Offer Your Opinion on Edmonton and Calgary City Charters


City Charters for Calgary and Edmonton aim to help Alberta’s two largest cities address climate change, plan smarter communities, and work more efficiently on issues from tax assessments to parking tickets, affordable housing to bike lanes.

In October 2014, the Government of Alberta began work with Edmonton and Calgary to create charters that will support the cities’ unique needs to provide strong services and attract investment.

While the Municipal Government Act set the rules and guidelines for all of Alberta’s 344 municipalities, the City Charters will work alongside the MGA to give Calgary and Edmonton more flexibility in certain areas to make local decisions and take local action.

Edmontonians, Calgarians and stakeholders will have the opportunity to provide their opinions on charter policies that position the cities as growing powerhouses to provide the best services to their citizens while driving the economy.

“City Charters are about giving Calgary and Edmonton the tools they need to plan and develop as the world class cities we know they are. This means making Calgary and Edmonton even better places to live, attracting investment, and strengthening Alberta’s economy as our cities grow.”

Danielle Larivee, Minister of Municipal Affairs

 

At information sessions in October, people can learn why city charters are important for Edmonton and Calgary. They can also talk with provincial and municipal experts about policy proposals involving five themes:

  1. Environmental stewardship: Charters aim to help Calgary and Edmonton become better environmental stewards by:
    • allowing the cities to provide loans to homeowners for energy efficiency or renewable energy upgrades
    • requiring cities to report greenhouse gas emissions on city-owned and operated facilities
  2. Administrative efficiency: Charters aim to increase administrative efficiency in both cities and they could:
    • enable cities to introduce measures to increase voter participation
    • help create a tribunal to manage transit and parking tickets and divert such cases from provincial court
  3. Collaboration: Charters aim to promote collaborative work and conversations between the province and cities through working tables to address:
    • environment and climate change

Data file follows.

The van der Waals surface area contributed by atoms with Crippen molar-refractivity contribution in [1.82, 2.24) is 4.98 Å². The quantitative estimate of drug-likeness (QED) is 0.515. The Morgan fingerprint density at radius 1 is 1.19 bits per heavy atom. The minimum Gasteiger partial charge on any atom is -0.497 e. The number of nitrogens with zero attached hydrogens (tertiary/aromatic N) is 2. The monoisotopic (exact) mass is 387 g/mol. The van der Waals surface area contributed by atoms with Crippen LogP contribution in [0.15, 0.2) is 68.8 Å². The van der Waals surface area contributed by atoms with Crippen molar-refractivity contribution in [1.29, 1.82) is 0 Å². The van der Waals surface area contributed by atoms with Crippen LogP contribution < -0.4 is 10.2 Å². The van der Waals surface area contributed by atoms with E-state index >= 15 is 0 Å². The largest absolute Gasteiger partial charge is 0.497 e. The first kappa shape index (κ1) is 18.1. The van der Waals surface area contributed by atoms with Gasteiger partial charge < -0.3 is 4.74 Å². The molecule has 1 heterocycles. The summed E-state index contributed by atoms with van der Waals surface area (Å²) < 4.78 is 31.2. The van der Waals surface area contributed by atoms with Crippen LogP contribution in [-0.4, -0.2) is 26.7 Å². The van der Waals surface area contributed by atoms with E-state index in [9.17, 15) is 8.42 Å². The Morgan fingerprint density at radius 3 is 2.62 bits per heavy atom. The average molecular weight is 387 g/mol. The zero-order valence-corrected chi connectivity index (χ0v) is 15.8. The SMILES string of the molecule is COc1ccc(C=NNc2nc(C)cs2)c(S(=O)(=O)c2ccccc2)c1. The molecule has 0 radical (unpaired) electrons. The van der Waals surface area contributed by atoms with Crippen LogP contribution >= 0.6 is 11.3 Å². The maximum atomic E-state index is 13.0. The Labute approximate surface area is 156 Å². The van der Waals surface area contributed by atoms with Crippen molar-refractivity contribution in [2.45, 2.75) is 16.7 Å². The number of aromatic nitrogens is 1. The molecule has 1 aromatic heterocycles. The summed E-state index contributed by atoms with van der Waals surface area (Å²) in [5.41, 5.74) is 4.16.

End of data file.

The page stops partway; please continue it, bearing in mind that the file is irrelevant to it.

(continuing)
• transportation
    • social policy

    Such tables could help develop city-based pilot projects to fight climate change, create transportation design policies that support walking and cycling, and develop public spaces and community hubs that are affordable, offer lifelong learning opportunities, and reduce social isolation.

  4. Supporting community well-being: Charters aim to help Edmonton and Calgary improve the well-being of citizens through:
    • supporting affordable housing
    • partnerships with non-profit organizations on the best use of funds to build arts, culture, recreation and sports infrastructure projects
  5. Smarter community planning: Charters aim to enable smarter community planning for new and existing neighbourhoods. They could:
    • allow both cities to change default speed limits or parking fines to address local needs in a timely way
    • give cities more flexibility to spark cleanup and redevelopment of contaminated sites, such as old gas stations.

 

“Citizens want their governments to be efficient and responsive to their needs at a local level. Developing City Charters is one way we will modernize our governance and act on those citizen expectations. We look forward to discussing this with Calgarians.”

Naheed Nenshi, Mayor of Calgary

 

“The City Charters amount to new deals for Alberta’s big cities, which recognize that strengthening Edmonton and Calgary will lead to a stronger Alberta. I invite Edmontonians to join us in shaping this new deal.”

Don Iveson, Mayor of Edmonton

 

Quick facts

Each city will hold two information sessions for the public to learn about the City Charters and provide feedback.

  • Edmonton:
    • Monday, Oct. 3, 5:30-8:30 p.m.
    • Tuesday, Oct. 4, 5:30-8:30 p.m.
      • University of Alberta, main campus
      • Lister Centre, Maple Leaf Room
      • 11613 87 Avenue NW
  • Calgary:
    • Tuesday, Oct. 11, 5:30-8:30 p.m.
      • Calgary Elks Lodge and Golf Club
      • Dining Room
      • 2502 6th Street NE
    • Wednesday, Oct. 12, 5:30-8:30 pm
      • McDougall Centre, Pekiska Room
      • 455 6th Street SW
  • After the City Charters team hears from you, it will post publicly what it heard.
  • Draft City Charters will be posted online in early 2017 for more public comment.
  • The Modernized Municipal Government Act and City Charters for Edmonton and Calgary are expected to be in place in time for the October 2017 municipal elections.